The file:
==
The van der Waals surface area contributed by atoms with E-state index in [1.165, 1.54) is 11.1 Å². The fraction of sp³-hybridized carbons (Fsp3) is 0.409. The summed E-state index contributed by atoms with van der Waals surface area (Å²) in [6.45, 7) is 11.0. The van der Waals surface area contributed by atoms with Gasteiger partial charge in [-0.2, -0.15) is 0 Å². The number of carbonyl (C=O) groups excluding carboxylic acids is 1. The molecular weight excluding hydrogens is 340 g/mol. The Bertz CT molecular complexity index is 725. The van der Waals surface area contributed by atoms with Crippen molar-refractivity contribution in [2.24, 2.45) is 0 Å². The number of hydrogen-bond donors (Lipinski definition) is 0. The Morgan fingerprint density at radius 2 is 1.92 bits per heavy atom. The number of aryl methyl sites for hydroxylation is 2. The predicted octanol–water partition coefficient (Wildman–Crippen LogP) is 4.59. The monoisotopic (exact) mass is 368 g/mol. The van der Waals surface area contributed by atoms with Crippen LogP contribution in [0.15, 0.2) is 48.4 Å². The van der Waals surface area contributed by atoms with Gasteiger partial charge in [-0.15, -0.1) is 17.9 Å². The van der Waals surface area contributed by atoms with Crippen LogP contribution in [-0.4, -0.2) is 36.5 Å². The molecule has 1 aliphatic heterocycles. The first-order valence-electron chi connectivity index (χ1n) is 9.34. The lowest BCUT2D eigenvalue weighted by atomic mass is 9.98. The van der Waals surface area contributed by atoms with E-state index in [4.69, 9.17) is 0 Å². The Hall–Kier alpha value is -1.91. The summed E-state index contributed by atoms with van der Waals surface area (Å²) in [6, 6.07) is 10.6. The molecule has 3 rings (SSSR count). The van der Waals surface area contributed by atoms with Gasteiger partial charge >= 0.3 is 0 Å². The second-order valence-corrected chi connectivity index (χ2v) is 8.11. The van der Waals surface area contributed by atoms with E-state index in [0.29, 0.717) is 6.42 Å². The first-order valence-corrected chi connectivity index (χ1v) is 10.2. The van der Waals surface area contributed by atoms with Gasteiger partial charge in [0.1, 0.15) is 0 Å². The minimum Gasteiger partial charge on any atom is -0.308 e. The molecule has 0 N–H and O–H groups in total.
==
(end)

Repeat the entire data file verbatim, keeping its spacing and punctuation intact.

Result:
The van der Waals surface area contributed by atoms with E-state index in [1.165, 1.54) is 11.1 Å². The fraction of sp³-hybridized carbons (Fsp3) is 0.409. The summed E-state index contributed by atoms with van der Waals surface area (Å²) in [6.45, 7) is 11.0. The van der Waals surface area contributed by atoms with Gasteiger partial charge in [-0.2, -0.15) is 0 Å². The number of carbonyl (C=O) groups excluding carboxylic acids is 1. The molecular weight excluding hydrogens is 340 g/mol. The Bertz CT molecular complexity index is 725. The van der Waals surface area contributed by atoms with Crippen molar-refractivity contribution in [2.24, 2.45) is 0 Å². The number of hydrogen-bond donors (Lipinski definition) is 0. The Morgan fingerprint density at radius 2 is 1.92 bits per heavy atom. The number of aryl methyl sites for hydroxylation is 2. The predicted octanol–water partition coefficient (Wildman–Crippen LogP) is 4.59. The monoisotopic (exact) mass is 368 g/mol. The van der Waals surface area contributed by atoms with Crippen LogP contribution in [0.15, 0.2) is 48.4 Å². The van der Waals surface area contributed by atoms with Gasteiger partial charge in [-0.15, -0.1) is 17.9 Å². The van der Waals surface area contributed by atoms with Crippen LogP contribution in [-0.4, -0.2) is 36.5 Å². The molecule has 1 aliphatic heterocycles. The first-order valence-electron chi connectivity index (χ1n) is 9.34. The lowest BCUT2D eigenvalue weighted by atomic mass is 9.98. The van der Waals surface area contributed by atoms with E-state index in [4.69, 9.17) is 0 Å². The Hall–Kier alpha value is -1.91. The summed E-state index contributed by atoms with van der Waals surface area (Å²) in [6, 6.07) is 10.6. The molecule has 3 rings (SSSR count). The van der Waals surface area contributed by atoms with Gasteiger partial charge >= 0.3 is 0 Å². The second-order valence-corrected chi connectivity index (χ2v) is 8.11. The van der Waals surface area contributed by atoms with E-state index in [0.29, 0.717) is 6.42 Å². The first-order valence-corrected chi connectivity index (χ1v) is 10.2. The van der Waals surface area contributed by atoms with Gasteiger partial charge in [0.1, 0.15) is 0 Å². The minimum Gasteiger partial charge on any atom is -0.308 e. The molecule has 0 N–H and O–H groups in total.